Phenylalanine 0.650±0.11 0.715±0.06 0.600±0.01 0.696±0.08
Glycine 0.772±0.15 0.833±0.05 0.712±0.00 0.799±0.12
Histidine 0.421±0.13 0.458±0.04 0.402±0.03 0.387±0.05
Isoleucine 0.627±0.18 0.717±0.07 0.567±0.02 0.671±0.04
Leucine 1.115±0.13 1.259±0.95 1.067±0.02 1.217±0.13
Lysine 1.112±0.36 1.169±0.01 0.978±0.03 1.065±0.21
Methionine 0.432±0.08 0.518±0.03 0.512±0.01 0.555±0.06
Proline 1.654±0.54 2.124±0.29 2.152±0.14 2.364±0.62
Serine 0.857±0.15 0.989±0.04 0.897±0.03 0.876±0.13
Tyrosine 0.386±0.04 0.463±0.15 0.400±0.00 0.428±0.01
Threonine 0.616±0.10 0.673±0.03 0.600±0.01 0.662±0.10
Tryptophan 0.198±0.02 0.213±0.00 0.178±0.00 0.212±0.01
Valine 0.670±0.13 0.842±0.12 0.676±0.02 0.752±0.09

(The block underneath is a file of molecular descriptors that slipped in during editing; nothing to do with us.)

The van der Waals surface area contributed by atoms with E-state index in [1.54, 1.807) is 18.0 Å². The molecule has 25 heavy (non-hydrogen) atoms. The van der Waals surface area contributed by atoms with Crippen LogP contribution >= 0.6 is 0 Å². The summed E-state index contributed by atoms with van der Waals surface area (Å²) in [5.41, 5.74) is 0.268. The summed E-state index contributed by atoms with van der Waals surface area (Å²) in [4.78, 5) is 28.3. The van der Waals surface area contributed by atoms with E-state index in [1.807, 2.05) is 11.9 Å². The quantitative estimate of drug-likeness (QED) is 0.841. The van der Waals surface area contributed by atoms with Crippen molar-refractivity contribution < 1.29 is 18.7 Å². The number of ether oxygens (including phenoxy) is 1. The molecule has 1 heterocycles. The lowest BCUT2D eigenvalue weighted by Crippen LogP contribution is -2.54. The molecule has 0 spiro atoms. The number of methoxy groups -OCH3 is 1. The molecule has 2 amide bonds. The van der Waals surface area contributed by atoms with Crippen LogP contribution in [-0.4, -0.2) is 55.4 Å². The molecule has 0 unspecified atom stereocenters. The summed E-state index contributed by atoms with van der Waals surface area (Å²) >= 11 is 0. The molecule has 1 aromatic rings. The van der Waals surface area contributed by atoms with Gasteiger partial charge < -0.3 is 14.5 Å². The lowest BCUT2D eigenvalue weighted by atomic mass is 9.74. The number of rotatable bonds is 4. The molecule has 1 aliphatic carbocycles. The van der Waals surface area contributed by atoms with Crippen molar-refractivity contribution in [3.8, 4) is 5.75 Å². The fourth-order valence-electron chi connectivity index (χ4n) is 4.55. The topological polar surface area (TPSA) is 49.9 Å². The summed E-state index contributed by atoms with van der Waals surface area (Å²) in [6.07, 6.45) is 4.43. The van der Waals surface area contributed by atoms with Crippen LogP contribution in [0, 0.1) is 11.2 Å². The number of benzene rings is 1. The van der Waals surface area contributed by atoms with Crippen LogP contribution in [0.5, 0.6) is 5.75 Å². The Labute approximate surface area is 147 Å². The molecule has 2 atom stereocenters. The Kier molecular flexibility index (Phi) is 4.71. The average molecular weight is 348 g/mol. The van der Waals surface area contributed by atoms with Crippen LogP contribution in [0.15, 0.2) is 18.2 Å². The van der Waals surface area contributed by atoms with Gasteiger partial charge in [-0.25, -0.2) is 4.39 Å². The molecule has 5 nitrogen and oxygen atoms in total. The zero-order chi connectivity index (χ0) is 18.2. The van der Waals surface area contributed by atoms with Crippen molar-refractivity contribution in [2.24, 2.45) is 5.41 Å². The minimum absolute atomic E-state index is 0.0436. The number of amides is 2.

Our results show that not only pollen production undergoes changes throughout the different seasons, as well as its nutritional composition. It is also known that Apis mellifera L. bees are considered polyletics insects, because they collect pollen from different botanical varieties and can select apicultural interest species in accordance with the food quality or offered resource (Thorp 1979), suggesting that foraging behavior can range from the swarms of the same apiary.


The pollen harvesting was more favorable in the winter, being characterized as a dry season, with low precipitations, making it easier to bees collects the food. In rainy periods the foraging activity decreases, besides the swarm population is reduced when there is excess of relative air humidity (Carpes et al. 2009). Also for the winter period, we observed predominance of Myrtaceae family, included among the ten families with highest species richness in Brazil, with 23 genera and 976 species, including trees, shrubs and subshrubs; furthermore, this predominance can be associated with this variety provision in the bees foraging area and also by this family large pollen production, which makes it a resource more easily acquired (Sobral et al. 2012).